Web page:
One afternoon during our recent trip to Disney World, we stopped into the Hall of Presidents. This is a frequent rest stop after a long day of walking around in the heat, when we need time off our feet to cool off and relax. The Hall has changed over the years, adding new Presidents, changing the story of the presidency that is told over the years. For some reason, this time, I was particularly moved by the final part of the show, where the curtains reveal all of the past (and current) presidents sitting or standing before you, being introduced and acknowledging their introduction.
Perhaps it is because I have read a lot of U.S. history and especially presidential biographies, but the scene sort of took my breath away. There on that stage were the 451 people to ever hold the office of the President of the United States. Of course, they weren’t the real people, but they appeared lifelike, and they were all there on the stage. Over the years, I’ve heard plenty of criticism of this person or that not being qualified to be President. Based on my reading of U.S. and presidential history, no one has ever been qualified for the job. It is an impossible job to begin with. Consider, there are only 45 people ever to have held this job. That doesn’t make it unique, but it comes awfully close. Sitting there in the air conditioned auditorium, facing those 46 simulacrums of U.S. presidents, I suddenly realized just how few people have ever known the burdens of that job.
My mind began to wander, and I began to wonder: what if all 45 U.S. presidents could appear together on a single stage. I imagined them wandering onto a stage, perfectly content in their surroundings, in the way that the players from the White Sox wander into the Iowa cornfield to place baseball. Instead of tossing a ball around, they toss around thoughts and ideas. They discuss the problems of the job with the only other people who have known those burdens. t would be fascinating to listen in on this gathering in the Hall of Presidents. What would Adams and Jefferson think of the party system that emerged out of their presidencies and what it has become? What would Truman have to say about the responsibility of the President and where the buck seems to stop today? What would Theodore Roosevelt think of the sound-bite? What would John Quincy Adams think of the House today? Would he even recognize it as a body for the people?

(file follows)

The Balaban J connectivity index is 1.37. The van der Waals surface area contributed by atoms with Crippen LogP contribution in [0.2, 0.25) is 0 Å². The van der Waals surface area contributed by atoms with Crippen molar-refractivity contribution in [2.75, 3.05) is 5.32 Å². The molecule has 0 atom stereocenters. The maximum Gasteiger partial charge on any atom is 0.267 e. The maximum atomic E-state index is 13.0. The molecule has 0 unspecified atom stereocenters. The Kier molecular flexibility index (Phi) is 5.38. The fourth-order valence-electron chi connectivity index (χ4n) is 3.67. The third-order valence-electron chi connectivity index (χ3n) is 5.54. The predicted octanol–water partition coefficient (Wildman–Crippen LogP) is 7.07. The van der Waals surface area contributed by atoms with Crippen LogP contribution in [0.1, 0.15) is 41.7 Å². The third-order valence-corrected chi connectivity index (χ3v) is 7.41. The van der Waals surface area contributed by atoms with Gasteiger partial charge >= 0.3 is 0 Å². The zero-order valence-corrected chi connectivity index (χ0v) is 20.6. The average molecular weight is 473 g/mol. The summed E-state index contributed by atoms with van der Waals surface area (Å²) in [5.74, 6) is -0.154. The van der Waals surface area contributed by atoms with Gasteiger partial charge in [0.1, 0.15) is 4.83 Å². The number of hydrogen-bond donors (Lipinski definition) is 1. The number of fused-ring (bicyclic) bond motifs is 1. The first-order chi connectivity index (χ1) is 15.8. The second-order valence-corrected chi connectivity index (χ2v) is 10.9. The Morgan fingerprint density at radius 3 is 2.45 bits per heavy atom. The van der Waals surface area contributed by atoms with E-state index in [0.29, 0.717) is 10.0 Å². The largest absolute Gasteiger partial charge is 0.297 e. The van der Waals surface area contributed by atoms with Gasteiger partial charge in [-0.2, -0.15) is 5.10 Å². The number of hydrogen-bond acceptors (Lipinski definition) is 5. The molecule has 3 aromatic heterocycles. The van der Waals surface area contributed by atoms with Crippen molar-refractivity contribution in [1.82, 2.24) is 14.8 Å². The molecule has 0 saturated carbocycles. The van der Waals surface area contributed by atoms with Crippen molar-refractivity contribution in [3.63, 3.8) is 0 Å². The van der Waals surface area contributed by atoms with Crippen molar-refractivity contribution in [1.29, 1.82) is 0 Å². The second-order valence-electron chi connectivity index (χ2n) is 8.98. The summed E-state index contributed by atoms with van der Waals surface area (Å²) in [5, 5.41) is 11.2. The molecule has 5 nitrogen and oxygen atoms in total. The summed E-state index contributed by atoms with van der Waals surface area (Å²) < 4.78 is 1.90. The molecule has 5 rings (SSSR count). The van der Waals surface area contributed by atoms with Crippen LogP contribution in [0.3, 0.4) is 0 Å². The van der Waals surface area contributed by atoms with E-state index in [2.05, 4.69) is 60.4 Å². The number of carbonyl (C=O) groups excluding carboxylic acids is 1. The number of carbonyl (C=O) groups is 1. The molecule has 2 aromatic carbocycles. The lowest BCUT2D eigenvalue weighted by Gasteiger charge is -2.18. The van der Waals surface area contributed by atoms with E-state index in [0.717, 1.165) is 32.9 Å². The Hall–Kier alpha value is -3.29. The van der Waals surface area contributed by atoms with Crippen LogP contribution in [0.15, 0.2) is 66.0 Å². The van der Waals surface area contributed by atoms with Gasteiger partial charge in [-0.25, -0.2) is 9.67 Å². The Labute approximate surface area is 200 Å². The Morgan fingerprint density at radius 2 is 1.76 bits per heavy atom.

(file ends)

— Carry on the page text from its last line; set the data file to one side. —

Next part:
I could imagine Barack Obama asking Adams (the first) about the development of the Constitution–get it from the horse’s mouth, so to speak. I could imagine Jefferson (shyly) asking about modern farming and modern technology. I could imagine Lyndon Johnson glad-handing everyone, especially FDR. I could imagine Ronald Reagan telling Kennedy about the moon landings, and later, the space shuttle.
Except, none of that would happen–not at first. There would be an odd divide and a kind of two-tiered clustering of Presidents. All those who came after Abraham Lincoln would rush to him to greet him, they would shake his hand, they would surround him. There would be tears in their eyes. Those who came before Lincoln would wonder what this deference was all about. Eventually, the Civil War would emerge in the discussion, and the fears of the founders will be confirmed. And yet, the nation remains (so far) in tact and soon, Washington and Adams and Jefferson and Madison and Monroe and the ten additional presidents who came before Lincoln would understand his role and his sacrifice.
If they were smart, the current leaders would consult with those who came before them, not because they can solve the problems we have today, but because they are the only ones who can understand the weight of responsibility for those problem.
Eventually, the curtain descended and my reverie was broken, but ever since, I was left with that image of those 46 men standing on that stage and wondered what they would think of one another and the bond that they share across more than two centuries.
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